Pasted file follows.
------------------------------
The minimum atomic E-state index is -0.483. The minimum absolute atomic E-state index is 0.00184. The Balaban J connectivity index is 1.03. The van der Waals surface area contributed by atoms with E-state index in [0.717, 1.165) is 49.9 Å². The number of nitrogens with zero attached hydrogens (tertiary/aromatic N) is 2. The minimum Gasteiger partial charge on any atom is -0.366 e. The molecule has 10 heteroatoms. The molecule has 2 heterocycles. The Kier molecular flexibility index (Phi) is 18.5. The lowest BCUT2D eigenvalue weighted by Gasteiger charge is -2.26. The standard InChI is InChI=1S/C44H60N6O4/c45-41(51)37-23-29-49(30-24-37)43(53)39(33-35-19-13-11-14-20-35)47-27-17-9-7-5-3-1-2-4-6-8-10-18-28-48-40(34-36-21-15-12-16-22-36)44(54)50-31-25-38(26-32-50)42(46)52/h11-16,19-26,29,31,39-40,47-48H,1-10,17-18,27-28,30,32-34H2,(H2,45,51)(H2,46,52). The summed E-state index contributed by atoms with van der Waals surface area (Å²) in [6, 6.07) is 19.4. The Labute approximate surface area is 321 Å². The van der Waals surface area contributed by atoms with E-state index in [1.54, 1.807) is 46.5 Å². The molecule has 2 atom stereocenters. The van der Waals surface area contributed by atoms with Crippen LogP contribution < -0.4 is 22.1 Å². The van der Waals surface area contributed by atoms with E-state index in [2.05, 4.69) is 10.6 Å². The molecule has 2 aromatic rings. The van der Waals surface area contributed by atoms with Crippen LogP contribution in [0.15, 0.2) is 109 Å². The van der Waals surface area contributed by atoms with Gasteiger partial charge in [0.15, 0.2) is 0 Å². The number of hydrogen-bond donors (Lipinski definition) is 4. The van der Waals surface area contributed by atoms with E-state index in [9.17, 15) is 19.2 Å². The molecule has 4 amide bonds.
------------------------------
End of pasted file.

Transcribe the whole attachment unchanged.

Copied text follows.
The minimum atomic E-state index is -0.483. The minimum absolute atomic E-state index is 0.00184. The Balaban J connectivity index is 1.03. The van der Waals surface area contributed by atoms with E-state index in [0.717, 1.165) is 49.9 Å². The number of nitrogens with zero attached hydrogens (tertiary/aromatic N) is 2. The minimum Gasteiger partial charge on any atom is -0.366 e. The molecule has 10 heteroatoms. The molecule has 2 heterocycles. The Kier molecular flexibility index (Phi) is 18.5. The lowest BCUT2D eigenvalue weighted by Gasteiger charge is -2.26. The standard InChI is InChI=1S/C44H60N6O4/c45-41(51)37-23-29-49(30-24-37)43(53)39(33-35-19-13-11-14-20-35)47-27-17-9-7-5-3-1-2-4-6-8-10-18-28-48-40(34-36-21-15-12-16-22-36)44(54)50-31-25-38(26-32-50)42(46)52/h11-16,19-26,29,31,39-40,47-48H,1-10,17-18,27-28,30,32-34H2,(H2,45,51)(H2,46,52). The summed E-state index contributed by atoms with van der Waals surface area (Å²) in [6, 6.07) is 19.4. The Labute approximate surface area is 321 Å². The van der Waals surface area contributed by atoms with E-state index in [1.54, 1.807) is 46.5 Å². The molecule has 2 atom stereocenters. The van der Waals surface area contributed by atoms with Crippen LogP contribution < -0.4 is 22.1 Å². The van der Waals surface area contributed by atoms with E-state index in [2.05, 4.69) is 10.6 Å². The molecule has 2 aromatic rings. The van der Waals surface area contributed by atoms with Crippen LogP contribution in [0.15, 0.2) is 109 Å². The van der Waals surface area contributed by atoms with Gasteiger partial charge in [0.15, 0.2) is 0 Å². The number of hydrogen-bond donors (Lipinski definition) is 4. The van der Waals surface area contributed by atoms with E-state index in [9.17, 15) is 19.2 Å². The molecule has 4 amide bonds.